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King Crimson - Three of a Perfect Pair CD (album) cover

THREE OF A PERFECT PAIR

King Crimson

 

Eclectic Prog

3.28 | 1166 ratings

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horsewithteeth11
Prog Reviewer
4 stars To highlight another of my oddities, the Belew era happens to be my favorite era of KC (although Starless, LTIA, and Red also rank up there as some of my favorite KC albums). This concludes the 80s trilogy of their work, which includes the magnificent Beat and Discipline. In listening to this album, you have to keep an open mind about it. This is NOT 70s era King Crimson anymore. Sure it has more pop tendencies, but it's still a very progressive sound. I firmly believe that King Crimson fully adhered to the cores of progressive rock more so than any of the other important 70s prog rock bands because they constantly were changing and revamping their style from album to album while still retaining their own unique sound. Now onto the music:

1. Three of a Perfect Pair - I think I sing along to this song every time I listen to it. It's so psychedelic and yet still fairly catchy. This song has very groovy synths as well. Absolutely perfect in every way. 10+/10

2. Model Man - This is a very groovy song, and the bass really helps add to that. Another good song as well, despite poppy tendencies. 9/10

3. Sleepless - Almost disco-like at times. Belew's voice almost makes me feel like I'm about to be drawn into a spinning vortex that looks like a moving kaleidoscope. Again excellent bass on this song. Bruford feels especially hypnotic on this song. The guitars have a whining feel to them at times. A very emotional song in a really twisted way. 8/10

4. Man with an Open Heart - WOULDN'T MATTER TO A MAN WITH...well, you get the picture. Another song I love singing along to. Exciting, breathtaking, dazzling, those are only some of the words I could possibly use to describe this song. 9/10

5. Nuages - Starts with a slow, very psychedelic guitar opening with a similar beat in the background. This song also has a very Middle Eastern feel to it. 8/10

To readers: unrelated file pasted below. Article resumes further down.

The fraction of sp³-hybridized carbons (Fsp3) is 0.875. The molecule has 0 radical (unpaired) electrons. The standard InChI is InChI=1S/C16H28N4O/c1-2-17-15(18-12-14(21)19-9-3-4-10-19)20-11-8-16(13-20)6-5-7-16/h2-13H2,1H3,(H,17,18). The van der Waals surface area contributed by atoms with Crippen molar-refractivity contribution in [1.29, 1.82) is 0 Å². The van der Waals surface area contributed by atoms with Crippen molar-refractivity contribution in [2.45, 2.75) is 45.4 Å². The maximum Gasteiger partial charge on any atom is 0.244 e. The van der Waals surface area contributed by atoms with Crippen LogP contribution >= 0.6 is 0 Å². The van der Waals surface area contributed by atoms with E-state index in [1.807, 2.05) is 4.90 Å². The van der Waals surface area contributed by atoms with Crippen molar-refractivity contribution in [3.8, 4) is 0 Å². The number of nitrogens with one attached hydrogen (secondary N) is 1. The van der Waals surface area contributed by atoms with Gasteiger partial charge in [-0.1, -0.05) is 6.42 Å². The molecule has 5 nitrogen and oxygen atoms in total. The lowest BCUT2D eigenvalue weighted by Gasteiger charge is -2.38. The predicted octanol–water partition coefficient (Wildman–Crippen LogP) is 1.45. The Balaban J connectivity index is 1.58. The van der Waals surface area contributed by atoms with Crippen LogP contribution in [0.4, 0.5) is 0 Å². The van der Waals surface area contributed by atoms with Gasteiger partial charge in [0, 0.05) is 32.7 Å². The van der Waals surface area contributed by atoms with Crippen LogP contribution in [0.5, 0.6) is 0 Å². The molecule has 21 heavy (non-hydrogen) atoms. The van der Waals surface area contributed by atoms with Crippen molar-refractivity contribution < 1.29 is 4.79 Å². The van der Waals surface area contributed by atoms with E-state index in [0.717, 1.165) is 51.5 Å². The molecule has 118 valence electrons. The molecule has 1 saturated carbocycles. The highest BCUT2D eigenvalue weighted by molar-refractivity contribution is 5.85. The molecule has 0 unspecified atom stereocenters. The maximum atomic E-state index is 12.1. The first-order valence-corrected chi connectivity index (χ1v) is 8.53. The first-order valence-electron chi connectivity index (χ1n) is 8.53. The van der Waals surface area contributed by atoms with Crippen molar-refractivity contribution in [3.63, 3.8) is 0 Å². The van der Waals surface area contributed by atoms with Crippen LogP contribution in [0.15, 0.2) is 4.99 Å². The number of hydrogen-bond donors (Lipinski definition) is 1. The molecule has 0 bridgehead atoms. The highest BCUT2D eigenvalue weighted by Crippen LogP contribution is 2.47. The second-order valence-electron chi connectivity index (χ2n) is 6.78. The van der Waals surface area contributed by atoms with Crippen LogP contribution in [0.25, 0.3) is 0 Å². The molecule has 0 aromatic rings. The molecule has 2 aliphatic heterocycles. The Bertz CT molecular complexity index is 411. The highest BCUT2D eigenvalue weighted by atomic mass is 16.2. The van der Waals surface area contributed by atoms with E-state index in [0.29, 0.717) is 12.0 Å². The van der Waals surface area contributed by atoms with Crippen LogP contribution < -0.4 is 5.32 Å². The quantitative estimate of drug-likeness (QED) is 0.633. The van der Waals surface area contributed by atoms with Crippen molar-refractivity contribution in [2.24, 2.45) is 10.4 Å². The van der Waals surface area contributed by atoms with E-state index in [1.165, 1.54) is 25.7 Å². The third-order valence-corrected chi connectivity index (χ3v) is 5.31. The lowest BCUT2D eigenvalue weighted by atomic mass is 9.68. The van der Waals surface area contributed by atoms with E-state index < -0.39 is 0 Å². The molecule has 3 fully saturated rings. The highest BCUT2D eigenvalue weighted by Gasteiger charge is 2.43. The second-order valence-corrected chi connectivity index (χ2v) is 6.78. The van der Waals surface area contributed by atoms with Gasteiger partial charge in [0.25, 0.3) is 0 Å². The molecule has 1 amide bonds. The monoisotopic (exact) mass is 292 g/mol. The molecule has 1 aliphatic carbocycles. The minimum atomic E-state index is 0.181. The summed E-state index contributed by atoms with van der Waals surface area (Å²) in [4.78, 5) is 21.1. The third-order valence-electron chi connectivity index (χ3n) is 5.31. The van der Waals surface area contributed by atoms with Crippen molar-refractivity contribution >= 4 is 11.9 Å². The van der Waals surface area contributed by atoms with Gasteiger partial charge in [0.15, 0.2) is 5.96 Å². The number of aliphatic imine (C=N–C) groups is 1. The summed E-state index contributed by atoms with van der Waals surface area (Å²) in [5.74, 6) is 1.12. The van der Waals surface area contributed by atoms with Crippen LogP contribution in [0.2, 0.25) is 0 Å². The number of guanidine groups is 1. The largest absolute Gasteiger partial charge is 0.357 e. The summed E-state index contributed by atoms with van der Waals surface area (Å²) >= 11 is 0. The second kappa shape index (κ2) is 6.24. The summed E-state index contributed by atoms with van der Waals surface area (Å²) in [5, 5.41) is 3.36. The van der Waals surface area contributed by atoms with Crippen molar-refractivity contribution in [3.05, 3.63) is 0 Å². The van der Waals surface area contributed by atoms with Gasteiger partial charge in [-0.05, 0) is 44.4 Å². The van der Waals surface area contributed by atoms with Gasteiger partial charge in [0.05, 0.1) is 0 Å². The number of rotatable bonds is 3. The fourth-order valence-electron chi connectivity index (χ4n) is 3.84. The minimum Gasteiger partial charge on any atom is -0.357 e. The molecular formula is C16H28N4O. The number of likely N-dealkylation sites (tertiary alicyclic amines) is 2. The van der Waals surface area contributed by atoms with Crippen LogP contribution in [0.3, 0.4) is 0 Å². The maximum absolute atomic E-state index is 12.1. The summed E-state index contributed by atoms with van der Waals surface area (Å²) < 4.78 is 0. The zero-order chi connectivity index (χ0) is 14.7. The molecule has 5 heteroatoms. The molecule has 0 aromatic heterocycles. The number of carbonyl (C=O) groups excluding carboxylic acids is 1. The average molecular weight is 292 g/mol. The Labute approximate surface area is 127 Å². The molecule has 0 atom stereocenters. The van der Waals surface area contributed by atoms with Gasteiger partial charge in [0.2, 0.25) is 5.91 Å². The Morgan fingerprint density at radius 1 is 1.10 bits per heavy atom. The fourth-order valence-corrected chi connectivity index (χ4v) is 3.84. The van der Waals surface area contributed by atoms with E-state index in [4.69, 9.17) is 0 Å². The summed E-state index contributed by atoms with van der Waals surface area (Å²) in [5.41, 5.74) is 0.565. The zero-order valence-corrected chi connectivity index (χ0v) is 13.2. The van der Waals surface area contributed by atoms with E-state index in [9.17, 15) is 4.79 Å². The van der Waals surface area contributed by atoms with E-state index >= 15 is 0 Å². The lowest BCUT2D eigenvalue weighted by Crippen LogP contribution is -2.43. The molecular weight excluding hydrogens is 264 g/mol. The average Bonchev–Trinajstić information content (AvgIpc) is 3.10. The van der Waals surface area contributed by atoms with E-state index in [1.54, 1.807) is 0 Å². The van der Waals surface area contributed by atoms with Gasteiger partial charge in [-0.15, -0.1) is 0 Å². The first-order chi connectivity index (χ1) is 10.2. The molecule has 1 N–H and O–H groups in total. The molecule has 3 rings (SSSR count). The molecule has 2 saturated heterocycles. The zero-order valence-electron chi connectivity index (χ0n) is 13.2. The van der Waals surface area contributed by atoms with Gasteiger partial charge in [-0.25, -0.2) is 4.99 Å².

6. Industry - This song starts off very, VERY dark with a strange, almost mechanical drum beat and sobering synths. The drums change a bit after 2 minutes in and bass and guitar come in as well, making the song even darker, which really says something considering how dark the song starts out. Quite an appropriate title as well. It makes me picture gears and heavy machinery cranking monotonously in a dimly-lit factory. One of the best tracks from this era of KC. 10+/10

7. Dig Me - Starts almost as dark as Industry before some groovy synths and guitar come in. The tempo is very strange on this song. Another excellent track. 9/10

8. No Warning - An instrumental song. This one is very dark like Industry, but unlike that song it has a slight psychedelic tinge to it. Also very enjoyable. 9/10

9. Larks Tongues in Aspic (Part 3) - Don't expect this song to sound like the previous two versions. Very groovy and psychedelic with funky bass and guitar as well as almost manic drumming. It really has a feel of all the musicians trying to throw in all they've got into the last song. A great closer to this album. 10+/10

So in conclusion...well, my mind is somewhat mush right now, but I can say that this is a highly underrated KC album. Like I said, 80s KC is my favorite era of the band, but this is probably the weakest of the 3 albums. It's very good to say the least once you keep your ears and mind open to it and give it repeated listens, but it's not quite a masterpiece. 4/5 stars.

horsewithteeth11 | 4/5 |

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